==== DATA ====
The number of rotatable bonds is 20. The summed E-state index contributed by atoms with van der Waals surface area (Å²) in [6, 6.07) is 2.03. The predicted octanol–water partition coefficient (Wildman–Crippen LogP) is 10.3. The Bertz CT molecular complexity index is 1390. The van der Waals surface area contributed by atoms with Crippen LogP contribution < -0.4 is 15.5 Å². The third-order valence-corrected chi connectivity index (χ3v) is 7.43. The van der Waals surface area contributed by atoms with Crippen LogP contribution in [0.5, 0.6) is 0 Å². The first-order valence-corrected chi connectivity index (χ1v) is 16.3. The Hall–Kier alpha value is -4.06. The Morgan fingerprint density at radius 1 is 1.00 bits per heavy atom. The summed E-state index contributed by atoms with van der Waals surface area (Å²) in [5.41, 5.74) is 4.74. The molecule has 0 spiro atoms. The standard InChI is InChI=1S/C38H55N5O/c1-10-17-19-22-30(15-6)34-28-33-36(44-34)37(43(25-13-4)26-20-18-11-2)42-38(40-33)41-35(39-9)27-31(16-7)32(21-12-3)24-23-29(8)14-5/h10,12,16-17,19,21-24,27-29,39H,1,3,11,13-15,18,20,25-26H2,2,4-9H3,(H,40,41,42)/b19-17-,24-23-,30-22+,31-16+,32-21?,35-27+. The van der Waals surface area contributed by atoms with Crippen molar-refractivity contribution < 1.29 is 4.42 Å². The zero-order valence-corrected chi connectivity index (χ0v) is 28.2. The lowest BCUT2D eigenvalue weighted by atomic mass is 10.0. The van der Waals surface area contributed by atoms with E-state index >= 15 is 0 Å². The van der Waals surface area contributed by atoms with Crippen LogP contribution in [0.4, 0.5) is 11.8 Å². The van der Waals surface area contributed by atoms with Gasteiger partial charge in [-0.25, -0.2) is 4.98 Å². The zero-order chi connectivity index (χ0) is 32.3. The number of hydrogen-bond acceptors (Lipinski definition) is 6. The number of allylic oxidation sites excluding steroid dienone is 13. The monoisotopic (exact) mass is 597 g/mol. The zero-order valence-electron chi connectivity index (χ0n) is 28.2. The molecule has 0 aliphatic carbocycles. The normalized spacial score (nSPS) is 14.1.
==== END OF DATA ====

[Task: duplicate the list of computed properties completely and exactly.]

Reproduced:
The number of rotatable bonds is 20. The summed E-state index contributed by atoms with van der Waals surface area (Å²) in [6, 6.07) is 2.03. The predicted octanol–water partition coefficient (Wildman–Crippen LogP) is 10.3. The Bertz CT molecular complexity index is 1390. The van der Waals surface area contributed by atoms with Crippen LogP contribution < -0.4 is 15.5 Å². The third-order valence-corrected chi connectivity index (χ3v) is 7.43. The van der Waals surface area contributed by atoms with Crippen LogP contribution in [0.5, 0.6) is 0 Å². The first-order valence-corrected chi connectivity index (χ1v) is 16.3. The Hall–Kier alpha value is -4.06. The Morgan fingerprint density at radius 1 is 1.00 bits per heavy atom. The summed E-state index contributed by atoms with van der Waals surface area (Å²) in [5.41, 5.74) is 4.74. The molecule has 0 spiro atoms. The standard InChI is InChI=1S/C38H55N5O/c1-10-17-19-22-30(15-6)34-28-33-36(44-34)37(43(25-13-4)26-20-18-11-2)42-38(40-33)41-35(39-9)27-31(16-7)32(21-12-3)24-23-29(8)14-5/h10,12,16-17,19,21-24,27-29,39H,1,3,11,13-15,18,20,25-26H2,2,4-9H3,(H,40,41,42)/b19-17-,24-23-,30-22+,31-16+,32-21?,35-27+. The van der Waals surface area contributed by atoms with Crippen molar-refractivity contribution < 1.29 is 4.42 Å². The zero-order valence-corrected chi connectivity index (χ0v) is 28.2. The lowest BCUT2D eigenvalue weighted by atomic mass is 10.0. The van der Waals surface area contributed by atoms with E-state index >= 15 is 0 Å². The van der Waals surface area contributed by atoms with Crippen LogP contribution in [0.4, 0.5) is 11.8 Å². The van der Waals surface area contributed by atoms with Gasteiger partial charge in [-0.25, -0.2) is 4.98 Å². The zero-order chi connectivity index (χ0) is 32.3. The number of hydrogen-bond acceptors (Lipinski definition) is 6. The number of allylic oxidation sites excluding steroid dienone is 13. The monoisotopic (exact) mass is 597 g/mol. The zero-order valence-electron chi connectivity index (χ0n) is 28.2. The molecule has 0 aliphatic carbocycles. The normalized spacial score (nSPS) is 14.1.